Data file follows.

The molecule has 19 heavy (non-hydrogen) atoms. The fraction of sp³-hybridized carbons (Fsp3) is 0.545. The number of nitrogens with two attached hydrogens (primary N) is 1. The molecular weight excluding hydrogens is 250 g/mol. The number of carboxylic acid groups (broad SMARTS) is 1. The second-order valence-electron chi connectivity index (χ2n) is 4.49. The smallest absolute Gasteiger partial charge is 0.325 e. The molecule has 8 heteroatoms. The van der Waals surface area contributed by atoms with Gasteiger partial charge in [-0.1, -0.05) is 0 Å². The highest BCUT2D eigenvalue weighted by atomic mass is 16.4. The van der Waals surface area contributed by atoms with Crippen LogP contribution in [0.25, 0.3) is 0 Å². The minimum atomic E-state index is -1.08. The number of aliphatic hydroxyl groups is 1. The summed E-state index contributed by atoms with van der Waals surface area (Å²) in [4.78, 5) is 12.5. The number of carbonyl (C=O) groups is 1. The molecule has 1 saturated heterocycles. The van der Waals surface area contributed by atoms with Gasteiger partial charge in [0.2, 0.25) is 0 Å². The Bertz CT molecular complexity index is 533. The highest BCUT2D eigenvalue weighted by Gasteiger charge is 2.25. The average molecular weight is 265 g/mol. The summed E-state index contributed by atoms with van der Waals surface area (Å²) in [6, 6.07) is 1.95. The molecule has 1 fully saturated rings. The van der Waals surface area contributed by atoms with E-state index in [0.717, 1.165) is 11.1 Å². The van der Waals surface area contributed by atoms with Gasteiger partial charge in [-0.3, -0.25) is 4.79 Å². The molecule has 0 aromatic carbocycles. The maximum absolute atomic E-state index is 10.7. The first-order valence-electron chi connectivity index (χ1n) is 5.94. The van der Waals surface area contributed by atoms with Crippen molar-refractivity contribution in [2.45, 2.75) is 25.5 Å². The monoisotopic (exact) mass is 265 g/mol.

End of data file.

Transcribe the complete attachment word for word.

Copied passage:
The molecule has 19 heavy (non-hydrogen) atoms. The fraction of sp³-hybridized carbons (Fsp3) is 0.545. The number of nitrogens with two attached hydrogens (primary N) is 1. The molecular weight excluding hydrogens is 250 g/mol. The number of carboxylic acid groups (broad SMARTS) is 1. The second-order valence-electron chi connectivity index (χ2n) is 4.49. The smallest absolute Gasteiger partial charge is 0.325 e. The molecule has 8 heteroatoms. The van der Waals surface area contributed by atoms with Gasteiger partial charge in [-0.1, -0.05) is 0 Å². The highest BCUT2D eigenvalue weighted by atomic mass is 16.4. The van der Waals surface area contributed by atoms with Crippen LogP contribution in [0.25, 0.3) is 0 Å². The minimum atomic E-state index is -1.08. The number of aliphatic hydroxyl groups is 1. The summed E-state index contributed by atoms with van der Waals surface area (Å²) in [4.78, 5) is 12.5. The number of carbonyl (C=O) groups is 1. The molecule has 1 saturated heterocycles. The van der Waals surface area contributed by atoms with Gasteiger partial charge in [0.2, 0.25) is 0 Å². The Bertz CT molecular complexity index is 533. The highest BCUT2D eigenvalue weighted by Gasteiger charge is 2.25. The average molecular weight is 265 g/mol. The summed E-state index contributed by atoms with van der Waals surface area (Å²) in [6, 6.07) is 1.95. The molecule has 1 fully saturated rings. The van der Waals surface area contributed by atoms with E-state index in [0.717, 1.165) is 11.1 Å². The van der Waals surface area contributed by atoms with Gasteiger partial charge in [-0.3, -0.25) is 4.79 Å². The molecule has 0 aromatic carbocycles. The maximum absolute atomic E-state index is 10.7. The first-order valence-electron chi connectivity index (χ1n) is 5.94. The van der Waals surface area contributed by atoms with Crippen molar-refractivity contribution in [2.45, 2.75) is 25.5 Å². The monoisotopic (exact) mass is 265 g/mol.